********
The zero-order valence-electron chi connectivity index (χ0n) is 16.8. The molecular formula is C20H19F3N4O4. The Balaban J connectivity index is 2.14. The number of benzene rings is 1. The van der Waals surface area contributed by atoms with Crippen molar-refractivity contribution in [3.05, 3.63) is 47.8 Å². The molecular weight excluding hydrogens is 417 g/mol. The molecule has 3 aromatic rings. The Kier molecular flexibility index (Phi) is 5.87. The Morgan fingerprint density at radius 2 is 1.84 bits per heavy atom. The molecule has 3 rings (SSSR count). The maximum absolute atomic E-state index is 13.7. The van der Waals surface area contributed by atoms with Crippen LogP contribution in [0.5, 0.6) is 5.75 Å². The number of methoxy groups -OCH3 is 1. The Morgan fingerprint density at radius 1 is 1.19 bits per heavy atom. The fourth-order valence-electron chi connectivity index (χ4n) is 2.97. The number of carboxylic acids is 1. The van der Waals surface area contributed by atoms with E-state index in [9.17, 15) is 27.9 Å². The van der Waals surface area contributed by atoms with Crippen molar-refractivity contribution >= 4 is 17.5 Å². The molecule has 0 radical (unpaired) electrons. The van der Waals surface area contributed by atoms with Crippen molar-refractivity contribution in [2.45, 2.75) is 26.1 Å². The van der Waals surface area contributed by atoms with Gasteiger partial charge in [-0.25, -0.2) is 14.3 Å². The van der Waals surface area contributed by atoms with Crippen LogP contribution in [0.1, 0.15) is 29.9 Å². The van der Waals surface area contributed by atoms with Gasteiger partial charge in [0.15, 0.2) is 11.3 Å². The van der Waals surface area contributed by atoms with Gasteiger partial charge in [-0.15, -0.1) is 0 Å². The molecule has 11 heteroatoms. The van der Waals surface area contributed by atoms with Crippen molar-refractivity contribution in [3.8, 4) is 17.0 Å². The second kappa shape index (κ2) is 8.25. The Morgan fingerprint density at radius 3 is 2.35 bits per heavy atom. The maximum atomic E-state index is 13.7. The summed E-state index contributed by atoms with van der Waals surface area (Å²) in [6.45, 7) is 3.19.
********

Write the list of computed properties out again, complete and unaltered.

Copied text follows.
The zero-order valence-electron chi connectivity index (χ0n) is 16.8. The molecular formula is C20H19F3N4O4. The Balaban J connectivity index is 2.14. The number of benzene rings is 1. The van der Waals surface area contributed by atoms with Crippen molar-refractivity contribution in [3.05, 3.63) is 47.8 Å². The molecular weight excluding hydrogens is 417 g/mol. The molecule has 3 aromatic rings. The Kier molecular flexibility index (Phi) is 5.87. The Morgan fingerprint density at radius 2 is 1.84 bits per heavy atom. The molecule has 3 rings (SSSR count). The maximum absolute atomic E-state index is 13.7. The van der Waals surface area contributed by atoms with Crippen LogP contribution in [0.5, 0.6) is 5.75 Å². The number of methoxy groups -OCH3 is 1. The Morgan fingerprint density at radius 1 is 1.19 bits per heavy atom. The fourth-order valence-electron chi connectivity index (χ4n) is 2.97. The number of carboxylic acids is 1. The van der Waals surface area contributed by atoms with E-state index in [9.17, 15) is 27.9 Å². The van der Waals surface area contributed by atoms with Crippen molar-refractivity contribution >= 4 is 17.5 Å². The molecule has 0 radical (unpaired) electrons. The van der Waals surface area contributed by atoms with Crippen molar-refractivity contribution in [2.45, 2.75) is 26.1 Å². The van der Waals surface area contributed by atoms with Gasteiger partial charge in [-0.25, -0.2) is 14.3 Å². The van der Waals surface area contributed by atoms with Crippen LogP contribution in [0.1, 0.15) is 29.9 Å². The van der Waals surface area contributed by atoms with Gasteiger partial charge in [0.15, 0.2) is 11.3 Å². The van der Waals surface area contributed by atoms with Gasteiger partial charge in [-0.15, -0.1) is 0 Å². The molecule has 11 heteroatoms. The van der Waals surface area contributed by atoms with Crippen molar-refractivity contribution in [3.8, 4) is 17.0 Å². The second kappa shape index (κ2) is 8.25. The Morgan fingerprint density at radius 3 is 2.35 bits per heavy atom. The maximum atomic E-state index is 13.7. The summed E-state index contributed by atoms with van der Waals surface area (Å²) in [6.45, 7) is 3.19.